The antiatherosclerosis agent preferably is a mixture of at least arginine, isoleucine, leucine and valine, preferably with arginine being present in the greatest weight percentage based upon the total weight of the biologically active amino acids in the mixture. These amino acids preferably comprise at least about 25% by weight of the amino acids present, but can, for brief infusion periods, be the sole active ingredients. The mixture may also include various of the other amino acids. Most preferably, all of the above-listed amino acids are present within the mixture to provide administration of all the amino acids along with other ingredients in a nutritionally balanced solution. All of these ingredients are a part of TPN solutions but, surprisingly, increased levels of the branched chain amino acids and arginine, often coupled with the reduction of amounts of histidine in the amino acid mixture, results in prompt (usually about one week) dramatic (usually 40% to 60%) reduction in plasma cholesterol. Also of note is the reduction of the simplest amino acids, particularly alanine and glycine, most particularly glycine, from TPN solutions.
The amino acids are included in the preferred amino acid mixtures in the approximate weight percentage ranges based upon the total weight of the amino acids in the mixture as set forth in Table I below.
TABLE I______________________________________ Approximate ApproximateAmino Acid Weight % Amino Acid Weight %______________________________________Isoleucine 3-10 Alanine 2-20Leucine 3-10 Histidine 1-4Lysine 2.5-7.5 Proline 0-10Methionine 2.5-7.5 Serine 0-8Phenylalanine 3-10 Tyrosine 0-1Threonine 1-4 Glycine 0-10Tryptophan 1-3 Glutamic Acid 0-6Valine 3-10 Aspartic Acid 0-6Arginine 7-20 Cysteine 0-1______________________________________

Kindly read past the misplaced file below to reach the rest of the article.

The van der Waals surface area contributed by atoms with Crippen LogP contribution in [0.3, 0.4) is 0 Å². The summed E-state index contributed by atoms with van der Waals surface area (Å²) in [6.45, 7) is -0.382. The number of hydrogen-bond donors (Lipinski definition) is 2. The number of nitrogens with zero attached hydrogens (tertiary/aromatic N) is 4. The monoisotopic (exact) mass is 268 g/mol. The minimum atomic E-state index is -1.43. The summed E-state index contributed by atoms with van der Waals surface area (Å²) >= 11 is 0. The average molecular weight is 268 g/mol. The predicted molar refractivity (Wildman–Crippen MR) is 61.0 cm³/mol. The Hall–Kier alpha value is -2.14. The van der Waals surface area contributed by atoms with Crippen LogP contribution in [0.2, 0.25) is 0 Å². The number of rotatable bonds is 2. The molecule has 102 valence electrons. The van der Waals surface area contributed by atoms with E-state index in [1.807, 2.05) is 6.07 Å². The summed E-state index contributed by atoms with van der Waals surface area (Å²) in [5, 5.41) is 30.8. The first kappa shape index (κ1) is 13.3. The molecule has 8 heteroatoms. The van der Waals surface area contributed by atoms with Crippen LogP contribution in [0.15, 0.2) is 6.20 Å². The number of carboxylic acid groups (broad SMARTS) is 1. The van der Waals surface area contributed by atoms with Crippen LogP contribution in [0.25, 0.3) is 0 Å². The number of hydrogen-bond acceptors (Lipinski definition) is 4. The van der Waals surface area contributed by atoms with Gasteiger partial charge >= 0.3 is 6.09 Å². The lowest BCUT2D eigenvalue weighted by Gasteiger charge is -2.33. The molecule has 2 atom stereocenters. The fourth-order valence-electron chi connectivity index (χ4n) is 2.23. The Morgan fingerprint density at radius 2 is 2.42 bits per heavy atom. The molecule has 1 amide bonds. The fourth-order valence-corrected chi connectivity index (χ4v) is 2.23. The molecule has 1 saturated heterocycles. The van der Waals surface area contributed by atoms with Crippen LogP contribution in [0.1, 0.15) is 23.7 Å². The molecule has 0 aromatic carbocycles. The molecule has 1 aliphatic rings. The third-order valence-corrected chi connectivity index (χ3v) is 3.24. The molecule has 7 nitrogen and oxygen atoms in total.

Note the non-essential amino acids listed above as being optional ingredients in the broad sense of this invention may contribute less to atherosclerosis recovery than the other species. The same may hold true for alanine and the non-branched chain essential amino acids. These amino acids, however, are important from a nutritional point of view when patient treatment extends over a period of months. As such, these amino acids may be added in greater or lesser amounts than listed above without materially affecting or altering the characteristics and advantages of the solution and, therefore, without departing from practicing the present invention. Thus, a more preferred amino acid mixture comprises of the following amino acids present in the following approximate weight percentages based upon the total weight of the amino acids in the mixture as set forth in Table II below.
TABLE II______________________________________ Approximate ApproximateAmino Acid Weight % Amino Acid Weight %______________________________________Isoleucine 4-10 Alanine 7-16Leucine 5-10 Histidine 1.5-3.5Lysine 4.5-6.5 Proline 4.5-8.5Methionine 3.5-5.5 Serine 2.5-6.5Phenylalanine 4.5-7.5 Tyrosine 0-1Threonine 2-3.5 Glycine 3-8Tryptophan 1-2.5 Glutamic Acid 3.5-5.5Valine 4-9 Aspartic Acid 2-4Arginine 9-18 Cysteine 0-1______________________________________